View Single Post
  #1  
Old 01-29-2015, 08:54 PM
Buffalo Bill Buffalo Bill is offline
 
Join Date: May 2011
Location: Indiana
Posts: 163
Default Danger with Deteriorating Powder

Much of the .30-06 ammo loaded in WWII (about 70 years ago) with stick powder is still quite reliable, IF it has been stored in reasonable environmental conditions. Also, some of the powder from the pull-down ammo is still usable. However, some powder is also showing signs of significant deterioration and should not be used. I have had a couple experiences with deteriorating powder.

The first one described was with once-fired, relatively new, commercial Remington and Winchester brass in 7 X 57 Mauser. The problem was definitely the deteriorated stick powder, not some extremely old, brittle brass.

On July 4, 2003 I fired some 7 x 57 cartridges that I had loaded with BL-32 military surplus stick powder (roughly equivalent to 4895) in 1984 (yes, 19 years before shooting them). I had noticed some time before the loading (or perhaps a few years later) a few "rust" specks in the bulk powder. In 1984 the powder did not have the odor of original solvents or acid, as I recall. Note the picture below and the descriptions of what happened when I fired the ammo.



Case #1 Second round of 5-shot group with Remington brass, first reload, 44 gr. BL-32, 120 gr. Sierra bullet, grouped 0.52" at 50 yards. Case neck "cut" halfway through near shoulder/neck junction. (Looks about like someone had taken a hacksaw to it.) Other four cases look OK. Average velocity was 2826 ft/sec but with 114 ft/sec extreme spread.

Case #2 First round fired with case that showed a very short vertical neck split before firing. After firing the vertical split is much longer and a horizontal split is starting at the shoulder/neck junction (This also happened to be where the base of the bullet was.) Winchester brass, first reload, 42 gr. BL-32, 130 gr. Speer PSP.

Case #3 Second round fired with same load. Case "lost" its neck. Apparently up the bore WITH the bullet. (Yes, I checked the chamber and bore.)

Case #4 Third round fired with same load. Case neck separated and stuck in forward end (note taper) of chamber. The case neck was easily retrieved with a bronze bristle brush.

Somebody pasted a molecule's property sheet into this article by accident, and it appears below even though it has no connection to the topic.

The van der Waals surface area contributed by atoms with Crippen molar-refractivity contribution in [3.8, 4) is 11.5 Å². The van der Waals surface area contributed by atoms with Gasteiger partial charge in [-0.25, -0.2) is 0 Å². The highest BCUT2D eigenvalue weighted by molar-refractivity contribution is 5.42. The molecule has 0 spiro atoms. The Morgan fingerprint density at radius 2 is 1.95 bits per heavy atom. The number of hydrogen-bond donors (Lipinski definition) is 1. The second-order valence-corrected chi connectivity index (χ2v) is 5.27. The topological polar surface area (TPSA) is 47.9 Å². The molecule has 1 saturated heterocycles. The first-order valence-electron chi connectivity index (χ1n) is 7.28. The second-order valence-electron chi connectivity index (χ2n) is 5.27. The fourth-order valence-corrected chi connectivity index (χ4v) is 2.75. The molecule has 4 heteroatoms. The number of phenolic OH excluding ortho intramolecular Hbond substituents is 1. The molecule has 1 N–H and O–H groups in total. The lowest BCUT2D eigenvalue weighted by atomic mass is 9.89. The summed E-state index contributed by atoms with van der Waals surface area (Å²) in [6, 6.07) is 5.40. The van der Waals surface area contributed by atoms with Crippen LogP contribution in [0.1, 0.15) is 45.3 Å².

Please note, before I fired this ammo in 2003 all loaded cartridges appeared quite normal on the outside. Although scientifically interested in what was going on, I quit shooting out of concern for my own safety, and the condition of my rifle. When I got home I pulled the bullets from the remaining loaded rounds. Interestingly, when the bullets were pulled there was sometimes a "pop," either from very negative or positive air pressure in the case. Also, on the inside of the case between the bullet base and the powder there was considerable green, sticky crud. The bullet bases also showed considerable corrosion. The powder clumped pretty badly. If I remember correctly, some of the loaded rounds had been stored in plastic boxes with the bullets up and these (Remington brass) did not deteriorate QUITE as badly as those stored horizontally in typical 20-round cardboard boxes. Regardless, loading stick powder that has started to deteriorate is asking for trouble. Apparently, the acidic fumes and/or other chemical reactions served to corrode and/or make the brass very brittle.

Deteriorating powder can cause serious separations and splits in the cases. It is possible that excessive pressures could result. However, my chronograph data did NOT indicate unusually high velocities.

DO NOT LOAD STICK POWDER THAT IS STARTING TO DETERIORATE!!

# # # # # # # # #

Following are 3 pictures that show the effects of deteriorated powder on some .30-40 Krag ammo. I examined the ammo and took the pictures in 2007. I did not try to shoot any of it, and I did not record with the pictures the date it was originally loaded with the BL-32 stick powder. As you can see from the first picture all 10 rounds were not affected equally, but ALL were UNSAFE to fire, even the best-looking ones that could have had the outside of the case “cleaned up” of the tarnish. I was not going to fire any of this batch in my Krag rifle, and I sure as h*** would not try to pass them on to another Krag rifle shooter!!

Numbering from left to right, note that the #2 and #5 cases were so badly corroded that the bullets broke off with the case necks around them when they were pulled!! Case #6 was also badly corroded in the neck-shoulder area. The bullet had not yet been pulled. The other 7 cases showed some tarnish (#8 & #9 a fair amount of dark tarnish). However, cases #1, 3, 4, 7, & 10 showed very little tarnish, probably not enough to raise a red flag to the casual observer had they been in a separate group of loaded ammo.




This is a closeup of rounds #5 and #6 (as numbered from left to right in the first picture of all 10 rounds). You obviously could not shoot round #5, and anybody with common sense would not likely try to shoot #6. Please note the small spot of corrosion at just about the position of the top of the “solid web” of case #5. You can see it really well on case #6. And, yes, this corrosion (as well as the obvious corrosion at the base of the necks on cases #2 and #5) started from the inside of the cases. Firing a round with such corrosion that low on the case could be extremely dangerous.




This is a closeup of one of the best-looking rounds. I am not sure which one of the 10, but a casual observer of the loaded round would probably not have suspected what it looked like inside and the possible danger in firing it. Note the tarnish/corrosion on the outside of the case near the neck-shoulder junction. Note the green crud sticking to the inside of the case where the base of the bullet had been. Note also the powder grains “sticking” to the inside of the case just below where the base of the bullet had been.

Reply With Quote